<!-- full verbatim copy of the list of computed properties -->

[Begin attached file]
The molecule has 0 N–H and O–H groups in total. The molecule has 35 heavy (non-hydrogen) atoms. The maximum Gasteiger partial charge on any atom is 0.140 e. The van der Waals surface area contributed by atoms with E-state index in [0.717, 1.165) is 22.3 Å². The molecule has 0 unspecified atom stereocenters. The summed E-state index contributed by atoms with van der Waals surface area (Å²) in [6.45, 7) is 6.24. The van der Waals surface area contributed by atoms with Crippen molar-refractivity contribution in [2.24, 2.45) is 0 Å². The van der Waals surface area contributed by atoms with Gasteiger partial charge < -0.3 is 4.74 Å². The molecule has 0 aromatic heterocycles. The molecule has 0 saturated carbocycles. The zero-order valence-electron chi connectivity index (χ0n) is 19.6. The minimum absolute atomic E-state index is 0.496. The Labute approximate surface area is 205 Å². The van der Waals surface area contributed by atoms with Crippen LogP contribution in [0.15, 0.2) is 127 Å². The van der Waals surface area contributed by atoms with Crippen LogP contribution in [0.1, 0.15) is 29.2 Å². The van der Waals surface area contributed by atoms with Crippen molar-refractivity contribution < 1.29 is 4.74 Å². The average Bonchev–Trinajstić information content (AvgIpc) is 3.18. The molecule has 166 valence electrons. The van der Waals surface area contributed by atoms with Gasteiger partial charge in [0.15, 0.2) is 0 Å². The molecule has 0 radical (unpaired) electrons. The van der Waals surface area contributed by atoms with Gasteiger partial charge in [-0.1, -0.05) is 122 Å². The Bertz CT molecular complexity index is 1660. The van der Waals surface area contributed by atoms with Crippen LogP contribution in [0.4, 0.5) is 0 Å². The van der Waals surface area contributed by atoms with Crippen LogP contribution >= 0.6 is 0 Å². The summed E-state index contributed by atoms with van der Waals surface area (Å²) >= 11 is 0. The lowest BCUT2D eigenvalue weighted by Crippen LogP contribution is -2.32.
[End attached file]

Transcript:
The molecule has 0 N–H and O–H groups in total. The molecule has 35 heavy (non-hydrogen) atoms. The maximum Gasteiger partial charge on any atom is 0.140 e. The van der Waals surface area contributed by atoms with E-state index in [0.717, 1.165) is 22.3 Å². The molecule has 0 unspecified atom stereocenters. The summed E-state index contributed by atoms with van der Waals surface area (Å²) in [6.45, 7) is 6.24. The van der Waals surface area contributed by atoms with Crippen molar-refractivity contribution in [2.24, 2.45) is 0 Å². The van der Waals surface area contributed by atoms with Gasteiger partial charge < -0.3 is 4.74 Å². The molecule has 0 aromatic heterocycles. The molecule has 0 saturated carbocycles. The zero-order valence-electron chi connectivity index (χ0n) is 19.6. The minimum absolute atomic E-state index is 0.496. The Labute approximate surface area is 205 Å². The van der Waals surface area contributed by atoms with Crippen LogP contribution in [0.15, 0.2) is 127 Å². The van der Waals surface area contributed by atoms with Crippen LogP contribution in [0.1, 0.15) is 29.2 Å². The van der Waals surface area contributed by atoms with Crippen molar-refractivity contribution < 1.29 is 4.74 Å². The average Bonchev–Trinajstić information content (AvgIpc) is 3.18. The molecule has 166 valence electrons. The van der Waals surface area contributed by atoms with Gasteiger partial charge in [0.15, 0.2) is 0 Å². The molecule has 0 radical (unpaired) electrons. The van der Waals surface area contributed by atoms with Gasteiger partial charge in [-0.1, -0.05) is 122 Å². The Bertz CT molecular complexity index is 1660. The van der Waals surface area contributed by atoms with Crippen LogP contribution in [0.4, 0.5) is 0 Å². The van der Waals surface area contributed by atoms with Crippen LogP contribution >= 0.6 is 0 Å². The summed E-state index contributed by atoms with van der Waals surface area (Å²) >= 11 is 0. The lowest BCUT2D eigenvalue weighted by Crippen LogP contribution is -2.32.